Athymic male nu/nu Swiss mice (Charles River Laboratory, Sta Perpetua, Spain) were injected subcutaneously (s.c.) as previously described , according to the protocols approved by the Institutional Animal Care and Use Committee. Tumours were measured periodically with a calliper, and the volume was calculated as length × width2 × 1/2 . Tumours were surgically removed and analysed when they reached a diameter of ~ 1 cm.
Protein expression analysis
Cells and tissue samples were lysed with RIPA buffer (1% SDS 10%, 1% NP40, 0.5% de Sodium deoxycholate) plus protease inhibitors. Forty μg of each protein sample were subjected to 10% SDS/PAGE under reducing conditions, and transferred to polyvinylidene fluoride membranes (PVDF-Bio-Rad, Hercules, CA). Membranes were blocked in TBST buffer (0.9% NaCl, 0.02 M Tris (pH 7.5), 0.05% Tween 20; 5% skimmed milk; 1 h, RT), and probed with primary antibodies: anti-pan-Ras (Oncogene Research Products San Diego CA mouse monoclonal clone RAS10 cat: OP40), anti-HIF-1α (a generous gift from Dr. Edurne Berra, CICBiogune, Bilbao, Spain), anti-GLUT-1 (Abcam, Cambridge, UK, ref. Ab652), anti-VEGF-A (Neomarkers, CA, Ref. MS-35), anti-Sp1 (Santa Cruz, CA, ref. SC-59), anti-p-ERKs (Sigma-Aldrich Inc. Monoclonal Anti-Map Kinase activated clone MAPK-YT), anti-p-Akt (Cell Signaling Rabbit Phospho-Akt (Ser473) antibody #9271) and anti-Tubulin (Sigma-Aldrich Inc). Detection was performed using peroxidase-conjugated secondary antibodies. The resulting complexes were visualized by enhanced chemiluminiscence autoradiography (Amersham Life Science,Chicago,Il). Autoradiographs were quantified by scanning densitometry Quantity One Quantitation Software™ (Bio-Rad, Hercules, CA).
Enzyme linked immunosorbent assay/ELISA
Expression levels of culture medium cells and tissue associated VEGF were also examined by enzyme linked immunosorbent assay (ELISA: Quantikine immunoassay kits; R&D Systems) according to the manufacturer’s instructions.
It was performed on paraffin-embedded tissues with VEGF (C-1) mouse monoclonal antibody (Santa Cruz Biotechnology Cat#sc-7269). We used anti-mouse DakoCytomation EnVision System HRP to visualize the reaction.
Total RNA extraction and RT-PCR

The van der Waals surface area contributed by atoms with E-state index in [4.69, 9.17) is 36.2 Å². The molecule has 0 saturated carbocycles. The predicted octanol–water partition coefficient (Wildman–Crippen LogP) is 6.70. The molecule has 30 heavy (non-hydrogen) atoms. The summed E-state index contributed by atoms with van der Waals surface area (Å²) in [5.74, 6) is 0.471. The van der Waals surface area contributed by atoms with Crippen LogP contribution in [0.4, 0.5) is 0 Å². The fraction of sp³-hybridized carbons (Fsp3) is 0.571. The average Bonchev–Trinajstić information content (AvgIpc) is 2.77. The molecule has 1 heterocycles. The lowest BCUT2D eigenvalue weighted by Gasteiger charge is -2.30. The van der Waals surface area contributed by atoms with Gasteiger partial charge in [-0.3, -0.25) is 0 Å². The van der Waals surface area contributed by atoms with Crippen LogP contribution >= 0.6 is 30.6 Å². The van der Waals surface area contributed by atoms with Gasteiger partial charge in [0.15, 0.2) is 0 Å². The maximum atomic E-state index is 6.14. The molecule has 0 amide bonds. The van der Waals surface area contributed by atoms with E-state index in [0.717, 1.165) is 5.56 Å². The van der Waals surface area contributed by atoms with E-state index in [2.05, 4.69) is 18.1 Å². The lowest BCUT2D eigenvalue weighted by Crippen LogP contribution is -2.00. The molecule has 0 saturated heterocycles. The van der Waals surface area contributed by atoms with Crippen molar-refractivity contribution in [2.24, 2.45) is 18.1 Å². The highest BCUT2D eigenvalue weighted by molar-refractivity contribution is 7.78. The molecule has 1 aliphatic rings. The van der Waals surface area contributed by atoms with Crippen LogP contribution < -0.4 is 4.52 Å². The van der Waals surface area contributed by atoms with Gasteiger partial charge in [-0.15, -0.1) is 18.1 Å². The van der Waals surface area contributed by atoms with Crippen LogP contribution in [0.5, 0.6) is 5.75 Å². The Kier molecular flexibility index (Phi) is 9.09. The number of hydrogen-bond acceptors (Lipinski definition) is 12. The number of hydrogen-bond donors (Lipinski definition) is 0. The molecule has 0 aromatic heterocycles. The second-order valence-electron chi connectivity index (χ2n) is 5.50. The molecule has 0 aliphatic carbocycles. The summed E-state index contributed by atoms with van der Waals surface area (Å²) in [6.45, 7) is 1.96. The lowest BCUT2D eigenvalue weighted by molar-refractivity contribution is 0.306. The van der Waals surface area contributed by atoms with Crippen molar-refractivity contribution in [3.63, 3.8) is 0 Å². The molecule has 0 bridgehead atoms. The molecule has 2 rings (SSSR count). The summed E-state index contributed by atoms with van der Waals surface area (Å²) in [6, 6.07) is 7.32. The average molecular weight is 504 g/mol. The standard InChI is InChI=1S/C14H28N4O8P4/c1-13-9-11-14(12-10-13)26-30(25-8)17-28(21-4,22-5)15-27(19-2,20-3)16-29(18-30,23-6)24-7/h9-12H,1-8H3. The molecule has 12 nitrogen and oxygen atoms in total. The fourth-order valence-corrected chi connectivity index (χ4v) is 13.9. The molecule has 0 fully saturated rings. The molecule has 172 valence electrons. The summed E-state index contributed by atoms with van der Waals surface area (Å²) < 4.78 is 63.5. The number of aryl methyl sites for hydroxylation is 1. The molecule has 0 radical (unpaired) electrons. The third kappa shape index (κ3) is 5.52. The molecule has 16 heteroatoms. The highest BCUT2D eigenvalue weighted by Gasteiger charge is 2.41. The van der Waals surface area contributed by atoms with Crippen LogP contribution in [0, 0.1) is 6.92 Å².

Trizol Reagent (Life Technologies Gibco) according to manufacturer’s instructions was used to total mRNA extraction. One μg of RNA was reverse-transcribed into cDNA using pdN6 primers using High Capacity Reverse Transcriptase (Applied Biosystems, Foster city CA). Subsequent Real-Time PCR reaction for Vegf-A mRNA levels was performed in duplo in the LightCycler® System SYBGreen480 (Roche) using primers: Rev: CACCTTCATGGGACTTCTGCT; Fwd: GCACTGGACCCTGGCTTTA. Angpt2 mRNA levels were assessed in duplo using inventoried TAQMAN gene expression assays Mm00545822 (Applied Biosystem, Foster city CA). Every gene expression quantification was corrected using three housekeeping genes: mitochondrial ribo-somal protein L19 Mn00452754; Hypoxanthine guanine phosphoribonyl transferase 1 Mn01545399 and Pepti-dylpropyl isomerase A Mn02342430. Threshold cycle data were analyzed using the following formula: ratio = ((E target )ΔCP target (control–sample)) .
Actinomycin D assay
Cellular clones were cultured in 12 well plates and incubated 15, 30 and 180 minutes with Actinomycin D (5 μg/ml) just before RNA total extraction was performed using Trizol Reagent (Life Technologies Gibco) and following manufacturer’s protocol.
VEGFpromoter plasmid transfections and luciferase determination
NIH3T3 stable KRAS clones were transfected with three different Vegf promoter constructions and a plasmid containing multiple HRE inserts that were a kind gift of Dr. Pages and Dra Berra [18–21]. Construct 1 contained the complete Vegf Promoter, construct 2 lacked AP2 and Sp1 response elements and construct 3 lacked HRE elements. Lipofectamine 2000 was used as the transfection agent according to manufacturer’s instructions. (Invitrogen Life Technologies S.A.). At 48 h post transfection, luciferase expression was determined using the Dual Luciferase Reporter System (Promega), and the relative luciferase value was determined after normalizing to the β-Gal control. Results are expressed as mean of three independent experiments.
Determination of DNA synthesis in HUVEC
HUVE cells (obtained from Advancell company) were deprived of growth factors for 24 h in 199 medium containing 0.1% Fetal Calf Serum. Cells were then stimulated 48 h with conditioned growth media from the different NIH3T3 clones, containing 0.25 μCi/ml (6-3H) thymidine (Amersham Pharmacia Biotech) (3 mM final concentration). After 20 hours of incubation, the incorporated radioactivity was counted by liquid scintillation. Results are expressed as a percentage of the (6-3H) thymidine incorporation in the presence of the medium of control NIH3T3.
Ras activation assay
One mg of the protein lysate from ASP13 or CYS12 NIH3T3 cell clones was added to 30 μg of glutathione S-transferase (GST)- RBD fusion protein. RBD, encompassing amino acids 51 to 131 of Raf-1 protein, is the minimal domain required for the binding of Ras-GTP. Presence of active Ras was detected by Western blotting with monoclonal anti-pan-Ras (Oncogene Research Products mouse monoclonal clone RAS10 cat: OP40). Autoradiography bands were quantified by scanning densitometry using Quantity One Quantitation Software™ (Bio-Rad Laboratories, S.A., Alcobendas, Madrid).